I suspect that since Nibiru was orgininally described as the 'planet' Nibiru that Stichin had to describe bodies orbiting it as 'moons'.
Thus I ask if a body known as a brown dwarf is a planet or a star. After all I am not about to take Stichin's word for it.

parallaxicality
2011-Feb-19, 09:46 PM
Brown dwarfs, if you need to make such a distinction, are stars. They are stars that never grew large enough to fuse hydrogen. But they didn't form like planets; planets form from the "bottom up", via accretion, while stars form from the "top down", via gravitational collapse. If Nibiru is a brown dwarf, then it is incapable of hosting life, either on its surface (it doesn't have one) or on its planets, as it is too cold to create a habitable zone. The only way Nibiru could be a habitable object is if it were a red dwarf star with a planetary system. It could then support life on one of its orbiting planets.

Since it is impossible to determine an object's method of formation directly with a telescope, most astronomers don't really bother with distinctions.

But the Juno mission could throw a spanner into the works...

JeffD1
2011-Feb-23, 04:29 PM
No that I need to make the disticntion but it put me in mind of other conspiracies in which the word 'speed' is used when the poster is referring to an acelleration or the 'temperature' on the Moon as if it is an atmospheric temperature.

If 'moons' are referring to object smore properly termed 'planets' then just as in the above examples, it belies an misunderstanding o the subject matter. Thus it illustrates a lack of credibility, alas only noticable by others who do have an understanding of the subject.

Weltraum
2011-Feb-24, 06:52 AM
I think he initially claimed it was larger than Earth but still a terrestrial planet. only later, when it was pointed out that no life could survive on a planet with Nibiru's orbital path, did he suggest that Nibiru was a small star that the Nephilim lived around.

Fun thought - that original version of Nibiru sounds like Hubbard's creation, Psychlo, in Battlefield Earth. That was, to my understanding, a larger terrestrial world. I only ever saw one moon around that one in the movie, though, and I haven't read that book.

Weltraum
2011-Feb-24, 06:54 AM
Adim: I went to a public lecture in NYC a long time ago, and there, Zachariah himself was holding forth on this..They handed out somekind of document to those attending with all kinds of "Facts". It was in that if I am recalling it correctly. Supposedly some of the moons were lost fighting "Tiamaat", but I think they said there were 11 originally. this was in the 70's so I could be mistaken.

Dale

Really? It sounds like some exciting science fiction at least!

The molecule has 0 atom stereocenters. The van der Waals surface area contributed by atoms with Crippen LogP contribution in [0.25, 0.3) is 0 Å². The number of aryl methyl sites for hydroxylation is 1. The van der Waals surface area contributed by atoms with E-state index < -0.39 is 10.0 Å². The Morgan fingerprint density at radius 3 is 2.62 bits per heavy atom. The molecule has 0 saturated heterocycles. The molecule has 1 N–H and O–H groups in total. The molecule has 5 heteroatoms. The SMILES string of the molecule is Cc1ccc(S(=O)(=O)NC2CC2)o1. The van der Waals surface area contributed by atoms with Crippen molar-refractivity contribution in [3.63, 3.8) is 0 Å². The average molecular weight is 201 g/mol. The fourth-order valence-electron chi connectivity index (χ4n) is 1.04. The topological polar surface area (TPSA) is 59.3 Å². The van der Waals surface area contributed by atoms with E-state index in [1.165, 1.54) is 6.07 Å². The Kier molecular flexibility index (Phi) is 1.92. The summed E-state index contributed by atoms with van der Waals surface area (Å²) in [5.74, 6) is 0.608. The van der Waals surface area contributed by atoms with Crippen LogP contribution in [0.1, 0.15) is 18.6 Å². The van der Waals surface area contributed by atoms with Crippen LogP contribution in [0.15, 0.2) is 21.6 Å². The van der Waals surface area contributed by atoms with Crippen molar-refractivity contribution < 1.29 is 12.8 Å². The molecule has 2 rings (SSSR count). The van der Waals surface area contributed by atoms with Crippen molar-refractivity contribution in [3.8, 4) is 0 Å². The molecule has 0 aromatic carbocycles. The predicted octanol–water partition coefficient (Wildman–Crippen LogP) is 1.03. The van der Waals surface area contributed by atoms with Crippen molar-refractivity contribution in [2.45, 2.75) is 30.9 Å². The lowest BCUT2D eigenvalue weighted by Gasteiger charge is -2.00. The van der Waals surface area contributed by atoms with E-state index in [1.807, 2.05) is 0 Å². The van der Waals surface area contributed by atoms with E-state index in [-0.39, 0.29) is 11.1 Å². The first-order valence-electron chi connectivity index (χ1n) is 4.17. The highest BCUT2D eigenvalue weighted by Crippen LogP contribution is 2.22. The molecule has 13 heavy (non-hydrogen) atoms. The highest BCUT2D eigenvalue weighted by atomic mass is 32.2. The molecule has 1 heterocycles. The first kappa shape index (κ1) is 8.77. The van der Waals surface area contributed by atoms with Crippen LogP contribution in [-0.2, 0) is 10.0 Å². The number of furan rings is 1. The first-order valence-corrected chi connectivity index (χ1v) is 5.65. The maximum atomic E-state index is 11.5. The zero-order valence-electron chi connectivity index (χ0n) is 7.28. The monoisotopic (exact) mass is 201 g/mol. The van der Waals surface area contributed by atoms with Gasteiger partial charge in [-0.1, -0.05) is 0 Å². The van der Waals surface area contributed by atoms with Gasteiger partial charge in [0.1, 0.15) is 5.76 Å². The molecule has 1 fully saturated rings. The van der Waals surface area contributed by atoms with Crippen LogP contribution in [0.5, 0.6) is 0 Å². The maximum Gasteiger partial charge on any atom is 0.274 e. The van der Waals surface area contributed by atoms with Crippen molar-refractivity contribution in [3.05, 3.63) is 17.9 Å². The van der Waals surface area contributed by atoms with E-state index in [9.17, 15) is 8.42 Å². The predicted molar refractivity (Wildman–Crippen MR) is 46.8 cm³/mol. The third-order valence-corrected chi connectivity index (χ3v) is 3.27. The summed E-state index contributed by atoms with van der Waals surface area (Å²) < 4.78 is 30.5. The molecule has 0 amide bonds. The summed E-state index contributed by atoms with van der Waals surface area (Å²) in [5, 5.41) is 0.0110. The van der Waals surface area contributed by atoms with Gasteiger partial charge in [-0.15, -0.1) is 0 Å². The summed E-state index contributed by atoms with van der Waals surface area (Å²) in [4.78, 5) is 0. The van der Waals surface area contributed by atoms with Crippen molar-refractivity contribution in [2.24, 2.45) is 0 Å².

Weltraum
2011-Feb-24, 06:59 AM
No that I need to make the disticntion but it put me in mind of other conspiracies in which the word 'speed' is used when the poster is referring to an acelleration or the 'temperature' on the Moon as if it is an atmospheric temperature.

If 'moons' are referring to object smore properly termed 'planets' then just as in the above examples, it belies an misunderstanding o the subject matter. Thus it illustrates a lack of credibility, alas only noticable by others who do have an understanding of the subject.

Well, this is pretty much the universal base problem with conspiracies - they all thrive on the shared ignorance and tendency to fantasise of the general audience, and only experts in certain fields can truly debunk them. And even then, those who don't understand or don't want to give up on the belief simply won't do it.

Van Rijn
2011-Feb-24, 09:13 AM
Through all the threads started and questions asked about Nibiru, you've still not consulted the source?

IIRC, he suggested Nibiru is 2-3 times as massive as Jupiter.


I just noticed that Whitmire and Matese (the researchers suggesting an Oort cloud planet they call "Tyche"), which some have referred to in Nibiru claims, actually rule out this version of Nibiru.

Quoting from this PDF of one of their articles:

http://www.ucs.louisiana.edu/~dpw9254/Jovian%20companion.final.pdf

"IRAS and 2mass observational constraints prohibit present locations r>2000:10,000:25,000 AU for Mp=2:5:10 Mj respectively."

(see top of page 9 of the pdf)

So, they're saying the evidence wouldn't allow a two Jupiter mass world within 2,000 AU. However, based on the claimed orbital period (3600 years), Sitchin's Nibiru would never be further than about 770 AU from the sun.

Of course, as discussed in earlier threads, a world with an extremely eccentric orbit, as Nibiru is claimed to have, would have an unstable orbit, and would likely escape the sun after a few orbits. Also, the period of the orbits it did manage would change quite a bit. And, a massive world like this, if it came well into the solar system, would cause massive disruption that would be impossible to miss. But I thought it was amusing that what some are calling evidence for Nibiru is actually evidence against it.

A.DIM
2011-Feb-24, 02:49 PM
Really? It sounds like some exciting science fiction at least!
No doubt, I've always said that people should read The Earth Chronicles if for nothing else than terrific historical sci-fi!